Las Vegas Sun

December 3, 2016

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Jurors chosen in first hepatitis C case to reach trial

Image

Steve Marcus

Henry Chanin, right, headmaster of the Meadows School, and lead attorney Robert Eglet wait for jury selection to begin for an endoscopy trial at the Regional Justice Center Monday, April 12, 2010. Chanin is suing Teva Parenteral Medicines alleging strict product liability and negligence, resulting in Henry Chanin contracting Hepatitis C from exposure to contaminated vials of Propofol. Other defendants previously included in the lawsuit have settled.

Jury selection endoscopy trial

Lead attorney Robert Eglet, left, speaks with Henry Chanin, headmaster of the Meadows School, and wife Lorraine as they wait for jury selection to begin for an endoscopy trial at the Regional Justice Center Monday, April 12, 2010. Chanin is suing Teva Parenteral Medicines alleging strict product liability and negligence, resulting in Henry Chanin contracting Hepatitis C from exposure to contaminated vials of Propofol. Other defendants previously included in the lawsuit have settled. Launch slideshow »

Sun Coverage

A jury has been seated in the first case linked to the outbreak of hepatitis C in Southern Nevada to go to trial.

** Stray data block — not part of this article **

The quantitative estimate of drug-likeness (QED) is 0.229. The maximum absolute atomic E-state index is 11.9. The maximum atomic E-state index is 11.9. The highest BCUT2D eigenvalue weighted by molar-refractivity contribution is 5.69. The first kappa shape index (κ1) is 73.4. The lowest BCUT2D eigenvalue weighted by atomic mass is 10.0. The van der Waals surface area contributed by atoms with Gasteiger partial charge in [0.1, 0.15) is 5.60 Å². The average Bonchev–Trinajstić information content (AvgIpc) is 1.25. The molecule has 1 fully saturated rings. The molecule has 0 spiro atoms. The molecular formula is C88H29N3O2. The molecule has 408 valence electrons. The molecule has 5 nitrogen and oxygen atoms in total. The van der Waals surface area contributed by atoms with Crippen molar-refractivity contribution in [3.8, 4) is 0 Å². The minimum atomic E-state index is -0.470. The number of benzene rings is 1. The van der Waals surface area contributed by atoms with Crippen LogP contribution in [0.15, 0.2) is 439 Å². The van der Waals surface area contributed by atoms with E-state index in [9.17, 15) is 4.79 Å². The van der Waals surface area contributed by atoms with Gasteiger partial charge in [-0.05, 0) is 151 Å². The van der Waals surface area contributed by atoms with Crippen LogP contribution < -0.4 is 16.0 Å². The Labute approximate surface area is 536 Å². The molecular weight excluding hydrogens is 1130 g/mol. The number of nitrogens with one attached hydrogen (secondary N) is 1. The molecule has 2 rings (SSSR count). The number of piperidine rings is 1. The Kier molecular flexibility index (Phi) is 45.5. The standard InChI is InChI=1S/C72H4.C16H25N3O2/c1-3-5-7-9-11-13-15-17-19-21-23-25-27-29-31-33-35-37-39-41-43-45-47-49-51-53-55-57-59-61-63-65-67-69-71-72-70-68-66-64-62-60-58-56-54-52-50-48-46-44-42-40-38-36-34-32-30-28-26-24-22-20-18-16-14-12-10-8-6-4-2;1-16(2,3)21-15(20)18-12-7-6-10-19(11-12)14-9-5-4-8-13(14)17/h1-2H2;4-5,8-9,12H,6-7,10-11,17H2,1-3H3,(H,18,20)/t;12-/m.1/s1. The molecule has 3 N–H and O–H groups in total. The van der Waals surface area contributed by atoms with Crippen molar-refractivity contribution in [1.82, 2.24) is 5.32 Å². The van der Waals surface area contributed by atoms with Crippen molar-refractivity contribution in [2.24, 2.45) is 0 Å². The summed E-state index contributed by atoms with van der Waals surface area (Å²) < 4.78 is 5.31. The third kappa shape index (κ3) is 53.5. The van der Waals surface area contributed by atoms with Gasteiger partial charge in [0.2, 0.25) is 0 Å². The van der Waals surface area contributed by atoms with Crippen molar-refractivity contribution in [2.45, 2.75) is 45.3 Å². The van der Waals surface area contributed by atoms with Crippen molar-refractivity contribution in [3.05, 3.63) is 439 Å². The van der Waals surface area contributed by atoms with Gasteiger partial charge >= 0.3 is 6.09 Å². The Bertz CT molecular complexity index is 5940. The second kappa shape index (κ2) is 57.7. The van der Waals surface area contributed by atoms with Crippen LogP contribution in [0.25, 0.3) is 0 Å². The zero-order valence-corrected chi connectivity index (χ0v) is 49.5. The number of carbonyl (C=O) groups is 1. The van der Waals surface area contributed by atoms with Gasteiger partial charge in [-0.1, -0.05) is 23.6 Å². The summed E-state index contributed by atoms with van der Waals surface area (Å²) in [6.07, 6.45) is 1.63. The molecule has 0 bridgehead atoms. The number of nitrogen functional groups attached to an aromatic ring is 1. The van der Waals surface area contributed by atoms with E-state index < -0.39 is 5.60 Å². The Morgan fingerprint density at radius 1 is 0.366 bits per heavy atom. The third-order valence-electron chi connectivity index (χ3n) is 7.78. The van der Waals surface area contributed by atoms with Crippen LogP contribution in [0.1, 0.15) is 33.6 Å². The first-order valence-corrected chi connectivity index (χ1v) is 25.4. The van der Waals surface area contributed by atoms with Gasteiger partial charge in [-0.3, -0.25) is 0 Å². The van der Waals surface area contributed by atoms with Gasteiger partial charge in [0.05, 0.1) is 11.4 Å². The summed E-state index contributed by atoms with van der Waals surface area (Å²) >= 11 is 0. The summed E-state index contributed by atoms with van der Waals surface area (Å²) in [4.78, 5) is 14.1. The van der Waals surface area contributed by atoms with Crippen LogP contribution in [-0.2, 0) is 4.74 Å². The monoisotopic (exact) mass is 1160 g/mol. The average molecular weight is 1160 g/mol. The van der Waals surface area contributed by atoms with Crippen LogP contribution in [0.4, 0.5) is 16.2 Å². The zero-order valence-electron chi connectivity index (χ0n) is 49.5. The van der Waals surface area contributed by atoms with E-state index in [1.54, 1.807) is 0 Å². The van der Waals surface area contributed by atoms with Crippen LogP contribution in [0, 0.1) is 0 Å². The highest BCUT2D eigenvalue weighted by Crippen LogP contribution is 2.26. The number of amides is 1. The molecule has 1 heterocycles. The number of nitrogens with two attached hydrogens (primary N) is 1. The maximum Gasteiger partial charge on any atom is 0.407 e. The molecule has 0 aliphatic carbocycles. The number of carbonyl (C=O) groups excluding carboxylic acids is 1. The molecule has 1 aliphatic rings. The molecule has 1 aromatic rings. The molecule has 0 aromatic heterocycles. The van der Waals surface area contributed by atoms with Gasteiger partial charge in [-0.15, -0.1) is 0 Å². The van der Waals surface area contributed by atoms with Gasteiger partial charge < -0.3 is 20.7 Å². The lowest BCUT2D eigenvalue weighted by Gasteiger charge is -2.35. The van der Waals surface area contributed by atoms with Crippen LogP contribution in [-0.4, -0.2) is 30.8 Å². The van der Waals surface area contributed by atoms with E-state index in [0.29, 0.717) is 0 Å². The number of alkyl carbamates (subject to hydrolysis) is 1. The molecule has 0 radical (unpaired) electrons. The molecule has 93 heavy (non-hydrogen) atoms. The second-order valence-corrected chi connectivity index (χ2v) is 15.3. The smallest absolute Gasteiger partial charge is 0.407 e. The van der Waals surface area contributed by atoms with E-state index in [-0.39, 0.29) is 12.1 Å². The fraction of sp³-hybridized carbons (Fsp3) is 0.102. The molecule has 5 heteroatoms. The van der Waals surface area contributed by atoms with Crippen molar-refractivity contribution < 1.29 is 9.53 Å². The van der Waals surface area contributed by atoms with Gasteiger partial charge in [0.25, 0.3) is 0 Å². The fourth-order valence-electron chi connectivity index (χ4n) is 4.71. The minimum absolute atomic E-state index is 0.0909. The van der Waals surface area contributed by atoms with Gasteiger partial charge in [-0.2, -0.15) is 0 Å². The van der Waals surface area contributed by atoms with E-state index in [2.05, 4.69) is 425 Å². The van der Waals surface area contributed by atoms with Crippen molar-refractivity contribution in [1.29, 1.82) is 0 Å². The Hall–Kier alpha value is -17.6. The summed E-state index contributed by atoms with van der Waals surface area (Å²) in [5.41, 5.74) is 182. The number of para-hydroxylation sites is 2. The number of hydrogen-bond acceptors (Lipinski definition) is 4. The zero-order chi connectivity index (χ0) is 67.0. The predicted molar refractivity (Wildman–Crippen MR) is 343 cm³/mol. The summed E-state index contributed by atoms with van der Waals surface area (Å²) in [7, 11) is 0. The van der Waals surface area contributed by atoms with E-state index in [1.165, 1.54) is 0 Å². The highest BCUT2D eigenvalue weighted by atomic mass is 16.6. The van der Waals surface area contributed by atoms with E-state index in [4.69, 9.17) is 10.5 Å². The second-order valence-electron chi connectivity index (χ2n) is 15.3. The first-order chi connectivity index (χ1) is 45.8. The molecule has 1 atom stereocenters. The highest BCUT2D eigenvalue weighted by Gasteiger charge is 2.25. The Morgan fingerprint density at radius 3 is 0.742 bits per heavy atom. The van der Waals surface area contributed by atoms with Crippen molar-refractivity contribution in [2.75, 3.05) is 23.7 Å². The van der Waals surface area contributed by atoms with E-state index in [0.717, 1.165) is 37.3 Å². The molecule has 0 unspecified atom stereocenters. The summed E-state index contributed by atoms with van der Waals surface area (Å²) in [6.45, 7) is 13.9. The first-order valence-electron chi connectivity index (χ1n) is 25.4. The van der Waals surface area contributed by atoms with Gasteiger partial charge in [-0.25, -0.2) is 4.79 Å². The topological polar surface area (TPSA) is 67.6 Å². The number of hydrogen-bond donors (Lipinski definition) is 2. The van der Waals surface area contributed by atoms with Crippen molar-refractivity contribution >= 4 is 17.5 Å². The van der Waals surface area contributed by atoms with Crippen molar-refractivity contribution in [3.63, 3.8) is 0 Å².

Thousands of lawsuits were filed in the wake of the largest hepatitis C scare in U.S. history, with about 300 people claiming to have contracted the disease at one of the clinics linked to the outbreak.

One person who filed suit was Henry Chanin, who says he contracted hepatitis C from a contaminated vial of the anesthetic propofol during a routine procedure at the Desert Shadow Endoscopy Center, 4725 Burnham Ave.

Chanin and his wife, Lorraine, are suing drugmaker Teva Parenteral Medicines, Inc., and Baxter Healthcare Corporation, which manufactured and distributed the propofol used at the clinic.

Jury selection began Monday and a panel of eight jurors and four alternates was sworn in Thursday afternoon, a day earlier than expected. Opening arguments are scheduled for Monday, with testimony expected to begin Tuesday.

About 50,000 people were notified they needed to undergo testing for hepatitis C, hepatitis B and HIV after an investigation in 2008 by the Southern Nevada Health District.

Chanin’s attorneys claim the jumbo size of the bottles encouraged reuse and say warning labels on the vials were inadequate. The bottles contained five times the amount of the drug needed for routine procedures, the lawsuit says.

Portions of the Chanins’ lawsuit have been settled, including with the medical professionals who performed the procedure.

The trial is expected to last at least three weeks in the courtroom of District Court Judge Jessie Walsh, who is presiding over the case.

At least 500 potential jurors were screened by way of a jury questionnaire before reporting for jury duty; responses to the questionnaire narrowed the pool by about half.

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